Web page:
It's just a fact of life that technology constantly gets better and faster and cheaper and cheaper. But this ever-faster, ever-cheaper technology also has a dark side. While we all love smaller, faster, cheaper and more powerful gadgets, so do hackers.
If you want to know how unprepared we are for cyberattacks, picture this: A security expert managed to recreate a well-known 2012 hack attack by using just 65 cents worth of computing power.
Nathaniel McHugh tried to recreate the circumstances surrounding the famous 2012 Flame hack which infected a variety of Middle Eastern governments. The hack relied on essentially tricking a computer into thinking that something wasn't what it said it was.
If your computer warns you about installing software from untrusted sources, then a hack like Flame would be able to trick your computer into bypassing that warning.
The hack relies on an outdated security protocol that many servers still use at this very moment.
The Flame hack and the one that McHugh recreated for 65 cents rely on an outdated hashing algorithm, MD5. Hashing attaches specific parts of a file to numbers, making it easier to transfer online.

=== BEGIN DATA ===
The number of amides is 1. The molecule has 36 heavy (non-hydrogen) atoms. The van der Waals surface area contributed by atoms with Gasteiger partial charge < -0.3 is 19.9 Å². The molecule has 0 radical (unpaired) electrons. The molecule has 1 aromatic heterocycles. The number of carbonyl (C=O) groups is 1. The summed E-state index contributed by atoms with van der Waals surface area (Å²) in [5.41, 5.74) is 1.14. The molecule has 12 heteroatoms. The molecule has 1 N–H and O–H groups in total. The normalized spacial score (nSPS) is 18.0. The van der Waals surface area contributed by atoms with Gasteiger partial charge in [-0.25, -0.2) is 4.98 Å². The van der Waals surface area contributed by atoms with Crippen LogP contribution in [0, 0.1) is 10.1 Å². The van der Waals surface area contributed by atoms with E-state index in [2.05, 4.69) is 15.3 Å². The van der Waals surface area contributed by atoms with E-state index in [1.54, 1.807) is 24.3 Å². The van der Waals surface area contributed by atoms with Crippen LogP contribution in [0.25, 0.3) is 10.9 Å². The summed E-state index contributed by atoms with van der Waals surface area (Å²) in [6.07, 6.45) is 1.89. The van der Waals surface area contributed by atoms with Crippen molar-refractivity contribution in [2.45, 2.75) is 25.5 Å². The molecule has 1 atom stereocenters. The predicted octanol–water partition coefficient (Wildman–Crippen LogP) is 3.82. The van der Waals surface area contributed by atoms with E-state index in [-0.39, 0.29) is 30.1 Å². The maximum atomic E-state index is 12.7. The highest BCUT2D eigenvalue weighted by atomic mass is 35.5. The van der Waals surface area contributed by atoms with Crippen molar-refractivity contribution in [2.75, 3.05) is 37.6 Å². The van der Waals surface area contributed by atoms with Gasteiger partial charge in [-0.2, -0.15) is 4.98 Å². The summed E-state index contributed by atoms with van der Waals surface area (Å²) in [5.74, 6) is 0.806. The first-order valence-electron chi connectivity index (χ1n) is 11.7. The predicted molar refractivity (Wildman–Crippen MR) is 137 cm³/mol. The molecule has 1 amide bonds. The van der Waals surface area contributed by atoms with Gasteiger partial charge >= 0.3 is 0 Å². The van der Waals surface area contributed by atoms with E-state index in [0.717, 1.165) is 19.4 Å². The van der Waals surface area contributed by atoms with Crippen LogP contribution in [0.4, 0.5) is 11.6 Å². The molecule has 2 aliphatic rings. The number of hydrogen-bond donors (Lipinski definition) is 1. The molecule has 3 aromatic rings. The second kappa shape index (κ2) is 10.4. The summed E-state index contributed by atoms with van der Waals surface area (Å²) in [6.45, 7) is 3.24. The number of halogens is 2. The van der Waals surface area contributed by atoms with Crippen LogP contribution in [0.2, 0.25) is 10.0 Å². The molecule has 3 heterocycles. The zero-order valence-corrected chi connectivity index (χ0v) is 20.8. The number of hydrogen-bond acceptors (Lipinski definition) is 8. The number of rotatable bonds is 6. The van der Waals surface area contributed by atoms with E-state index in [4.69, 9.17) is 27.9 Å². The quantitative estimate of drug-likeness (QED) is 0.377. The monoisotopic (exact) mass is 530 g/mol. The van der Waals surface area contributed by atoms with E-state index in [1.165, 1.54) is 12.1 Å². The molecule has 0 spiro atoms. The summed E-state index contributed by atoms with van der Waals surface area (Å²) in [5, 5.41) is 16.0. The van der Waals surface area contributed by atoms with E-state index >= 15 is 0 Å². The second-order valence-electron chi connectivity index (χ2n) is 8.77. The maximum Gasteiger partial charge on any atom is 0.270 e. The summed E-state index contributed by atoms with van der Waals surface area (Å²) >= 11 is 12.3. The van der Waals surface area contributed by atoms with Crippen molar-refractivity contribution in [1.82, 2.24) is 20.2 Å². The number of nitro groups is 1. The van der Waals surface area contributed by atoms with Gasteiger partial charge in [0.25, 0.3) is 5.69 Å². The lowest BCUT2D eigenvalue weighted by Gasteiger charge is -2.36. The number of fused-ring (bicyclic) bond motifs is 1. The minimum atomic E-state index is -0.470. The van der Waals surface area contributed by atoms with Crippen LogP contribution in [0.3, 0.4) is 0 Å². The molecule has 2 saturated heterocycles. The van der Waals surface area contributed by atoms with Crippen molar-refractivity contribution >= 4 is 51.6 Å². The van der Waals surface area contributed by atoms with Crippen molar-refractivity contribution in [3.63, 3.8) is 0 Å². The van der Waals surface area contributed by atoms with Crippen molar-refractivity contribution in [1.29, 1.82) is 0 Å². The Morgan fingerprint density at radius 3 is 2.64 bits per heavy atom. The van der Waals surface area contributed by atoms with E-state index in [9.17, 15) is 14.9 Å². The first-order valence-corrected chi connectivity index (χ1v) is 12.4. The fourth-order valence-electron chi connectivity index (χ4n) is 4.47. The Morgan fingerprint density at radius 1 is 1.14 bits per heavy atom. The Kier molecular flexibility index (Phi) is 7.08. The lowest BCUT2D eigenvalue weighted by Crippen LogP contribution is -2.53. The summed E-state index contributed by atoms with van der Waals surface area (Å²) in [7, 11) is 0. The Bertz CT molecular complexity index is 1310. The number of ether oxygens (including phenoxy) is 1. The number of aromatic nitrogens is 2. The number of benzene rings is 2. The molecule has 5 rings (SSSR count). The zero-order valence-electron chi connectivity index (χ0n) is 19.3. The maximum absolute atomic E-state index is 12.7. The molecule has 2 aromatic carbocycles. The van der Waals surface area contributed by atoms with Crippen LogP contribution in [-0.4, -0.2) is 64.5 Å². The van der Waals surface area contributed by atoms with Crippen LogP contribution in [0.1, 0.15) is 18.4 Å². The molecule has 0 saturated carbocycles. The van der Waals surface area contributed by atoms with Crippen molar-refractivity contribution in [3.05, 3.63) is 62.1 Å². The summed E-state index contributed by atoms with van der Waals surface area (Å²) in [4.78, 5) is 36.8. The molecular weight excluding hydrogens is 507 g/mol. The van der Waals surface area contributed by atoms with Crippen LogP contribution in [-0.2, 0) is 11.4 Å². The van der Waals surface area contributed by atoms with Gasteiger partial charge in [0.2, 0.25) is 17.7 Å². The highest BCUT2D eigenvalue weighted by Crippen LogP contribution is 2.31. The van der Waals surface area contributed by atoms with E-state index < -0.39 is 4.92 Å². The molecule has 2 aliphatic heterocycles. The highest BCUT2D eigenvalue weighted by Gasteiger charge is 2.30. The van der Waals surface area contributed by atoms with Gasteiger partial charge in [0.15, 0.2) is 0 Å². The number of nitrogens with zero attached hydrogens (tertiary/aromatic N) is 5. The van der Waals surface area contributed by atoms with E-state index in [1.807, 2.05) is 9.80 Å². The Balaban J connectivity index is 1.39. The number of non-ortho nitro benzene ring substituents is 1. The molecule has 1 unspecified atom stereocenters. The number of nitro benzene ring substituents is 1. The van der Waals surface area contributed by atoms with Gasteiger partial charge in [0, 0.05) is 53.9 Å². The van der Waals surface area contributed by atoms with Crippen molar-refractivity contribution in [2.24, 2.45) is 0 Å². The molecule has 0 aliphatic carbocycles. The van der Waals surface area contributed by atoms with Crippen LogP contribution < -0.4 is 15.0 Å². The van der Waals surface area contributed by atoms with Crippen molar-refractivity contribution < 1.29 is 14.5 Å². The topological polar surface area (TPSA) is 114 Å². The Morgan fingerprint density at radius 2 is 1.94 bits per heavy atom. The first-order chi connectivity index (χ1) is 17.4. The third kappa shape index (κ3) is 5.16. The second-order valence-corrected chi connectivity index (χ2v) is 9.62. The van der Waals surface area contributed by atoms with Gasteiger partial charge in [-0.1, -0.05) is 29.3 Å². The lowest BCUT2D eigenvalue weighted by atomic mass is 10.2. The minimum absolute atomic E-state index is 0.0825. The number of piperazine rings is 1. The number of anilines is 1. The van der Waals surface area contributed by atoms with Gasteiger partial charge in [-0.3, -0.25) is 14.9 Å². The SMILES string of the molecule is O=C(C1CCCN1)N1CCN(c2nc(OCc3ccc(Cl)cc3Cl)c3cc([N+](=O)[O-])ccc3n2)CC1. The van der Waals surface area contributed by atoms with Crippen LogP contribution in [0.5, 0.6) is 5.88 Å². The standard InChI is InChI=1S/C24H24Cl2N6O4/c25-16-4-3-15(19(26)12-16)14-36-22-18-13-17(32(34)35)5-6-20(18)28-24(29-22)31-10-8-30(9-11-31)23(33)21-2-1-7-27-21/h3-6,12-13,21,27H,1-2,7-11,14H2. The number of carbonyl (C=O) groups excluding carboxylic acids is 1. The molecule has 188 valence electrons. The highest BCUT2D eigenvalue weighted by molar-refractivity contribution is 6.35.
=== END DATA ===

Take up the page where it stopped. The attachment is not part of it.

If you're dealing with hashing or have a job in the IT field, then security experts recommend that you use SHA2, SHA3 or SHA2-512/256.
For most of us, though, all we really have to take home from this is that there are digital back doors everywhere. Keep an eye out on the latest security alerts and try to only trust companies that do the same.
The JPMorgan data breach wouldn't have happened if the company had kept up with a series of hacker attacks that didn't manage to breach other banks. Trust the companies that know how to keep you safe.